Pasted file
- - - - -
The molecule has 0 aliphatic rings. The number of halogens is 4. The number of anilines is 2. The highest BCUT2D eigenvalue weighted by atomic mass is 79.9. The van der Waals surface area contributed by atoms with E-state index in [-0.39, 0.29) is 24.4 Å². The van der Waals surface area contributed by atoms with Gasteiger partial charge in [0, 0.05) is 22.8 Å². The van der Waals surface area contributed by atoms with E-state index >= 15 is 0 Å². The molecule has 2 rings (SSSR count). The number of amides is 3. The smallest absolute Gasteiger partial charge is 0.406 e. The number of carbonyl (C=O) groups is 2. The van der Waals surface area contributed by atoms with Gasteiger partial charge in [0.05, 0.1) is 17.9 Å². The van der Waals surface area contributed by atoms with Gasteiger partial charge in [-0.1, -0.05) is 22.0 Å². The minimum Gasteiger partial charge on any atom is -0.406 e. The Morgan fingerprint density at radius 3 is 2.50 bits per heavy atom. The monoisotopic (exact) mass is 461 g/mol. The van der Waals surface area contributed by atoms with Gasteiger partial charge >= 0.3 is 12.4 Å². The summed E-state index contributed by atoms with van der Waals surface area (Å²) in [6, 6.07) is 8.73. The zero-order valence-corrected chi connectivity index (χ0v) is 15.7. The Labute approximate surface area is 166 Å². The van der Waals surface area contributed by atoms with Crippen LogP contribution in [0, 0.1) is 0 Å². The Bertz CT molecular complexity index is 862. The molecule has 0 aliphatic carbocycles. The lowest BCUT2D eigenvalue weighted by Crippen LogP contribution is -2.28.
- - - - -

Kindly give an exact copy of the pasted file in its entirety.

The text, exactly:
The molecule has 0 aliphatic rings. The number of halogens is 4. The number of anilines is 2. The highest BCUT2D eigenvalue weighted by atomic mass is 79.9. The van der Waals surface area contributed by atoms with E-state index in [-0.39, 0.29) is 24.4 Å². The van der Waals surface area contributed by atoms with Gasteiger partial charge in [0, 0.05) is 22.8 Å². The van der Waals surface area contributed by atoms with E-state index >= 15 is 0 Å². The molecule has 2 rings (SSSR count). The number of amides is 3. The smallest absolute Gasteiger partial charge is 0.406 e. The number of carbonyl (C=O) groups is 2. The van der Waals surface area contributed by atoms with Gasteiger partial charge in [0.05, 0.1) is 17.9 Å². The van der Waals surface area contributed by atoms with Gasteiger partial charge in [-0.1, -0.05) is 22.0 Å². The minimum Gasteiger partial charge on any atom is -0.406 e. The Morgan fingerprint density at radius 3 is 2.50 bits per heavy atom. The monoisotopic (exact) mass is 461 g/mol. The van der Waals surface area contributed by atoms with Gasteiger partial charge >= 0.3 is 12.4 Å². The summed E-state index contributed by atoms with van der Waals surface area (Å²) in [6, 6.07) is 8.73. The zero-order valence-corrected chi connectivity index (χ0v) is 15.7. The Labute approximate surface area is 166 Å². The van der Waals surface area contributed by atoms with Crippen LogP contribution in [0, 0.1) is 0 Å². The Bertz CT molecular complexity index is 862. The molecule has 0 aliphatic carbocycles. The lowest BCUT2D eigenvalue weighted by Crippen LogP contribution is -2.28.